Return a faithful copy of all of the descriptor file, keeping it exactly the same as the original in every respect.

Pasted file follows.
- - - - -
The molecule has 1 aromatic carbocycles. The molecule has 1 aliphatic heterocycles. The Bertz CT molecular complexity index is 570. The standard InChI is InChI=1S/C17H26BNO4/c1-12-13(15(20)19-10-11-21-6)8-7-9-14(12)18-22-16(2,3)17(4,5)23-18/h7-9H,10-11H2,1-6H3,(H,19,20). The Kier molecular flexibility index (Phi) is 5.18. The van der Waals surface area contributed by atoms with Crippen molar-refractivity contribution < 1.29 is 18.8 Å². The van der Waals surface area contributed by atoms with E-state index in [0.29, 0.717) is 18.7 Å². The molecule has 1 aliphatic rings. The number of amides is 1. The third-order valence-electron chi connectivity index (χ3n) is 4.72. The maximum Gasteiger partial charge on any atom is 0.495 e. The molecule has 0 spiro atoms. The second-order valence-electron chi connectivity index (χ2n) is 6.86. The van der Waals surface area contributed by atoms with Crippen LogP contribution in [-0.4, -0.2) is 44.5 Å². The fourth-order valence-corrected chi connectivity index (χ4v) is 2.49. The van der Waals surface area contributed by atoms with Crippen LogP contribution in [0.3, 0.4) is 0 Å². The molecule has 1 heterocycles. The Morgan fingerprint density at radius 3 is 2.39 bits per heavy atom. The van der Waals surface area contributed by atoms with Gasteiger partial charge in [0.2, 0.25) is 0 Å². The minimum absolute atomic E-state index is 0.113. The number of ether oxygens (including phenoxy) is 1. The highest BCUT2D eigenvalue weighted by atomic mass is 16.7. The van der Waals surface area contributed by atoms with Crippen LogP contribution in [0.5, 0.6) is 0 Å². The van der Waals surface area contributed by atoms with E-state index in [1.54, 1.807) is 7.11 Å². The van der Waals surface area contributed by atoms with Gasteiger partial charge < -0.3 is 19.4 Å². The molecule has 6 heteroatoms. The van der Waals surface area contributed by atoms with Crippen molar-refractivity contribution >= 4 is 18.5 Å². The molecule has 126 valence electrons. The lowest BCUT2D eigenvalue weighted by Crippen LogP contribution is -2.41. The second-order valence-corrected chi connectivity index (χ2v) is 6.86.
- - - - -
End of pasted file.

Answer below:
The molecule has 1 aromatic carbocycles. The molecule has 1 aliphatic heterocycles. The Bertz CT molecular complexity index is 570. The standard InChI is InChI=1S/C17H26BNO4/c1-12-13(15(20)19-10-11-21-6)8-7-9-14(12)18-22-16(2,3)17(4,5)23-18/h7-9H,10-11H2,1-6H3,(H,19,20). The Kier molecular flexibility index (Phi) is 5.18. The van der Waals surface area contributed by atoms with Crippen molar-refractivity contribution < 1.29 is 18.8 Å². The van der Waals surface area contributed by atoms with E-state index in [0.29, 0.717) is 18.7 Å². The molecule has 1 aliphatic rings. The number of amides is 1. The third-order valence-electron chi connectivity index (χ3n) is 4.72. The maximum Gasteiger partial charge on any atom is 0.495 e. The molecule has 0 spiro atoms. The second-order valence-electron chi connectivity index (χ2n) is 6.86. The van der Waals surface area contributed by atoms with Crippen LogP contribution in [-0.4, -0.2) is 44.5 Å². The fourth-order valence-corrected chi connectivity index (χ4v) is 2.49. The van der Waals surface area contributed by atoms with Crippen LogP contribution in [0.3, 0.4) is 0 Å². The molecule has 1 heterocycles. The Morgan fingerprint density at radius 3 is 2.39 bits per heavy atom. The van der Waals surface area contributed by atoms with Gasteiger partial charge in [0.2, 0.25) is 0 Å². The minimum absolute atomic E-state index is 0.113. The number of ether oxygens (including phenoxy) is 1. The highest BCUT2D eigenvalue weighted by atomic mass is 16.7. The van der Waals surface area contributed by atoms with Crippen LogP contribution in [0.5, 0.6) is 0 Å². The van der Waals surface area contributed by atoms with E-state index in [1.54, 1.807) is 7.11 Å². The van der Waals surface area contributed by atoms with Gasteiger partial charge < -0.3 is 19.4 Å². The molecule has 6 heteroatoms. The van der Waals surface area contributed by atoms with Crippen molar-refractivity contribution >= 4 is 18.5 Å². The molecule has 126 valence electrons. The lowest BCUT2D eigenvalue weighted by Crippen LogP contribution is -2.41. The second-order valence-corrected chi connectivity index (χ2v) is 6.86.